Your success pillars: hardware, software, content, awareness.
It is not.
It is about focus for efficient management.
IT-like terminology just makes it short and simple.
Any computer-operated system needs both ‘hard’ and ‘soft’ to operate properly, and the quality of those makes a big difference in the user’s decision to purchase. While being mandatory for any state-of-the-art machinery, it is however no longer sufficient. In order to differentiate, the producer needs to deliver also quality content – added-value applications with friendly interface, which create ‘best user experience’. Finally, it does not matter if you have the best hardware, software and content if you keep this to yourself… you need to make sure that everyone is aware of that in order to purchase, enjoy and then further disperse the positive feed-back.
Apply now the same rationale to a human being – we are all born with unique hardware and software, develop content and build awareness all around us until the last day of our life. Most of us perpetuate the content and awareness for a while, even past the moment when our hardware and software has stopped functioning…
Can we apply the same to a profession? I believe so. The basis for this lies in the education and continuous learning.
First, there is a set of so-called ‘hard skills’ to be acquired as a pre-requisite by any individual who wishes to adhere to the profession. Then each of those individuals has a blend of unique so-called ‘soft skills’ that differentiate him/her from the other members in the way he/she does things in the area of human interaction. The set of skills needed vary significantly with the profession - for example the hard skills of an actor may represent soft skills for a doctor or mathematician. The backbone (or basic social survival kit) which transcends most of the professions is instilled to most of us from childhood to adolescence, while the adult life is all about further developing our own unique set of skills, according to the content we wish to contribute and the awareness we intend to raise in our environment.
Enlarging now from individual to collective self, I finally get to the point which is that wonderful complex system that a manager has to lead towards greatness nowadays, both in terms of content and awareness (no matter how you may specifically call them - profit, deliverables, bottom line, quantitative and qualitative results, regulatory constraints, team spirit, customer centric, social responsibility etc.).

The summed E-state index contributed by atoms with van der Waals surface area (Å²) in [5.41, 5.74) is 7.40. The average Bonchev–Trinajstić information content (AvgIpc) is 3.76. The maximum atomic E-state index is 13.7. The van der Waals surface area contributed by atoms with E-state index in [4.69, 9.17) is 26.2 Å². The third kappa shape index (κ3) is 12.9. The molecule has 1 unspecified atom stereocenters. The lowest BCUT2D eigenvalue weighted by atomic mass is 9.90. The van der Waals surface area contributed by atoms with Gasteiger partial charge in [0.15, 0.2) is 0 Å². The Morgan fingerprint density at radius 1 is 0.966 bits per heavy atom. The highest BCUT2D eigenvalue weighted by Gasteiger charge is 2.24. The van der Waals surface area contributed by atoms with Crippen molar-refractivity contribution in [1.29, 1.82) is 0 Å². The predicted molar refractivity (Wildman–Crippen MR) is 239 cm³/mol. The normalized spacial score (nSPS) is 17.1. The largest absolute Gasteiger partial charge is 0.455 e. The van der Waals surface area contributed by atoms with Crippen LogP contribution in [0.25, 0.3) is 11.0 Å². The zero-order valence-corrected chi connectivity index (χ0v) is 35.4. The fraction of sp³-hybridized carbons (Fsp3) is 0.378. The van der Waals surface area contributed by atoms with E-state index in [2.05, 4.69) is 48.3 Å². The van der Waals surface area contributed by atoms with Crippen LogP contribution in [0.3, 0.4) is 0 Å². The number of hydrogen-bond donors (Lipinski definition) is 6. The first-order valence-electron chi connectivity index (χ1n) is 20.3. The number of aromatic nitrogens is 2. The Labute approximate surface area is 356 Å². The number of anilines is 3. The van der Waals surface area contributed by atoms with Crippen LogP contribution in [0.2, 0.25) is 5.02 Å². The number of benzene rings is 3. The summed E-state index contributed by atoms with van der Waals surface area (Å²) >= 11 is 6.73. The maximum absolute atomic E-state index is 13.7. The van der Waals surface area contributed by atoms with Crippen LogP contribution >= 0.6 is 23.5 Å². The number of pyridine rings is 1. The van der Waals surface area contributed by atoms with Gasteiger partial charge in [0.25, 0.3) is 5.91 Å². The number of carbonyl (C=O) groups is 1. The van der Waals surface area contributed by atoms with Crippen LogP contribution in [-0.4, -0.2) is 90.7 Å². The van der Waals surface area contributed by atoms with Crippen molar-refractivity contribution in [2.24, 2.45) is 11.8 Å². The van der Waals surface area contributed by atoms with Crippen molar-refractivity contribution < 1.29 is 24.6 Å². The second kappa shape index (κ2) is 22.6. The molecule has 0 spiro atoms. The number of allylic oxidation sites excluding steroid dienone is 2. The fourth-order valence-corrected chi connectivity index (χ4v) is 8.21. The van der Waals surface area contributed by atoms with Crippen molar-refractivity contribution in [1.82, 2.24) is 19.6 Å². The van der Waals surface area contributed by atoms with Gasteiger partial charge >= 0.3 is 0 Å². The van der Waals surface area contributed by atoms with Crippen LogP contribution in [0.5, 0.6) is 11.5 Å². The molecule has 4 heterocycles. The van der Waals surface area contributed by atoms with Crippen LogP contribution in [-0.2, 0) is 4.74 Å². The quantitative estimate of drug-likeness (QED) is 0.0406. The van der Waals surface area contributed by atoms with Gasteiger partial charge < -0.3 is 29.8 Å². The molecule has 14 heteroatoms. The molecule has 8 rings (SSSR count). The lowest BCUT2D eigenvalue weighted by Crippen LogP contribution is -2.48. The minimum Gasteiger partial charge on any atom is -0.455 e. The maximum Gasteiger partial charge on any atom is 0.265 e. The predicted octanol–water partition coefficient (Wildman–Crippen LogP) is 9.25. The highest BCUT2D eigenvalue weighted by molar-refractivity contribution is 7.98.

Any manager, no matter how big a ship he/she needs to steer has a two-fold focus need – human resources and everything else. You cannot cross the street without the first one. The rest is all about the manager’s mandatory hard skills set, which should be a pre-requisite for his/her appointment.
In terms of mastering your team’s performance, it is all about integrating the limited resources at your disposal (hard and soft skills), by generating together credible proper content and facilitating awareness – both inside the team and towards external parties, so that you can add value to all the stakeholders involved. And the best way to do this is in a continuous flow motion, just like going around the world in a car. Set your itinerary, get your resources and passengers on board, check that all your mirrors are adjusted to maximise vision from all possible angles and… start moving! Drive courageously but keep your passengers safe (and make sure they feel that way!), adapt to your surrounding and maintain schedule. And… don’t forget to refuel and enjoy!
The longer the trip, the more you will need to make adjustments – to the car, itinerary or passengers. And when this happens, my advice is to concentrate on the future usefulness of needed changes. If you want to stay one step ahead of (real!) competitors you should get comfortable with an anticyclical approach. Romanians have a saying for this – responsible people build sleigh in the summer and carriage during winter.
In times of profits flowing and markets growing you may want to invest in expensive ‘hard’ components and content design while maintaining all the rest. In times of difficult survival and shrinking demand you should direct your scarce resources to ‘soft’ skills and awareness (including loyalty of best people!) while maintaining all the rest. Never forget that driving under difficult conditions requires the best set of skills and the most feasible (not fast!) car for survival. You should use hardship periods to unload unnecessary burden, but make sure you don’t lose top performance drivers in the process.
If you distribute your management priorities around those four pillars in an anticyclical and forward-looking manner, you will notice that your team members will start self-investing in their own upgrade to generate better content, to the benefit of the entire system.
Finally, even if you are not yet a team manager, you may find that the same logic can be applied to everything important in life, both in terms of personal and professional accomplishment. It helps turning dreams into plans and executing them without losing focus.
I know this is no easy challenge, because anticyclical approach actually requires abilities to understand the past and see the present as it is, with the purpose of anticipating the future. Which is actually the topic of the next episode…